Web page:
LEAD AND COPPER FOUND IN DRINKING WATER OF TWO PORTNEUF, QC SCHOOLS
By Cori Marshall
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It's early September and children across Canada are back in their classrooms for another year of learning. For some students in Québec the school year began last week, and for two schools in the Portneuf School Board "Back to School" had overtones of heavy metal, and I don't mean the music. Concentrations of lead and copper were found in the drinking water of École des Trois Sources and École de la Riveraine in Portneuf QuÉbec.
To find out how the School Board is dealing with the situation we spoke with Luc Galvani, the General Director of the Portneuf School Board.
Galvani said that "there are two completely different situations." He continued at "l'École des Trois Sources there is a presence of lead immediately after opening the faucet, 30 seconds, even five minutes later everything is okay." The problem here is really after opening the water, once the water is allowed to run a few seconds lead concentrations falls into the norms. The maximum acceptable concentration by Canadian standards is 0.010 mg/L.
At l'École de la Riveraine another situation has developed, firstly at this school, the major issue is with copper. Galvani said what is strange here is that concentrations of copper rise," rather than fall as time passes.
Galvani explained that the reason why the concentration of metals was discovered was that the two schools "are associated with an organization from Université Laval, Visez Eau, who promotes drinking water versus soft drinks." The group is associated with a group of researchers from École Polytechnique in Montréal, and "tests were performed as part of the process to determine whether the water was of good quality."
Galvani underlined that "the university researchers who we worked with are not recognized or certified by the Environment Ministry." The tests were not official, though the levels of copper were four times the accepted levels inside of five minutes. The school board quickly took samples "from the fixtures that had the worst results." There was still a presence of "copper and lead when the water is opened at la Riveraine.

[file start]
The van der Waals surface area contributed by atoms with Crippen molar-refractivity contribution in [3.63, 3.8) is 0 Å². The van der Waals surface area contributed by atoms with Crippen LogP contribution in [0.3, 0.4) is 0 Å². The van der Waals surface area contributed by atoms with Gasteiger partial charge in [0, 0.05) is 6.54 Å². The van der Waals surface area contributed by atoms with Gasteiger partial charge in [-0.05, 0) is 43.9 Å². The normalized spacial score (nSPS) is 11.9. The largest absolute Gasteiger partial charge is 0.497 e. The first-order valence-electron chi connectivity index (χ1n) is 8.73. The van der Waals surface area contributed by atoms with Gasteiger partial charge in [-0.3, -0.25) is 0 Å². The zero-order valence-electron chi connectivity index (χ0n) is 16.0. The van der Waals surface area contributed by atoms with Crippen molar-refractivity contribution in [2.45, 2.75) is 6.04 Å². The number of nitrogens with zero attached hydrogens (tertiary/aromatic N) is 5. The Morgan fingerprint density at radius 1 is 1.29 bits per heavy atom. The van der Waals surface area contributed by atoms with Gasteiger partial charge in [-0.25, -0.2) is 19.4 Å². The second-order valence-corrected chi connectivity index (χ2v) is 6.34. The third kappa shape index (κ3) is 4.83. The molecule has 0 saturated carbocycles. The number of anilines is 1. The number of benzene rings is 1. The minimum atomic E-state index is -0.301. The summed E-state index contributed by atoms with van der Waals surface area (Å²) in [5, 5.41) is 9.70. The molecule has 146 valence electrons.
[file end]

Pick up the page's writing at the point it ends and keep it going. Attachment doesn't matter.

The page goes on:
There is no connection to the municipal distribution system. Presently all of the fixtures at l'École de la Riveraine "have been shut off and bottled water is being provided to students." Once water is allowed to run a few minutes at l'École des Trois Sources it is safe to drink.
This is not the first time there have been reports of lead in the drinking water of Québec schools. In the spring of 2016, six schools were found to have concentrations of lead in their drinking water.
On its website, Health Canada states that "medical and scientific research shows that even the absorption of very small quantities of lead into the bloodstream can have adverse effects on the intellectual and behavioural development of children." Blood lead levels of foetus and children that range from "10 to 15 micrograms per decilitre," affect neurobehavioral and cognitive systems. At levels in excess of 40 micrograms per decilitre, "the body loses its ability to produce red blood cells."
Where it concerns lead and copper the Québec government made significant changes to the Règlement sur la qualitÉ de l'eau potable (RQEP) which came into effect on March 8, 2013. The changes focus on the frequency and areas where sampling is conducted. Article 14.1 sets the minimum number of samples to be taken based on the size of the population that a drinking water distribution system serves.
According to the most recent census data available, the population of Portneuf is 3,187. Based on the 2013 RQEP amendments a system serving a population of this size must be tested for lead and copper a minimum of five times "between July 1 and October 1." For the smallest populations in QuÉbec testing for these metals must be done a minimum of two times in the same period.
For the time being the school board is monitoring the situation and has asked for tests to be performed on all points of service in the schools, samples should be taken early next week and results are expected by September 18.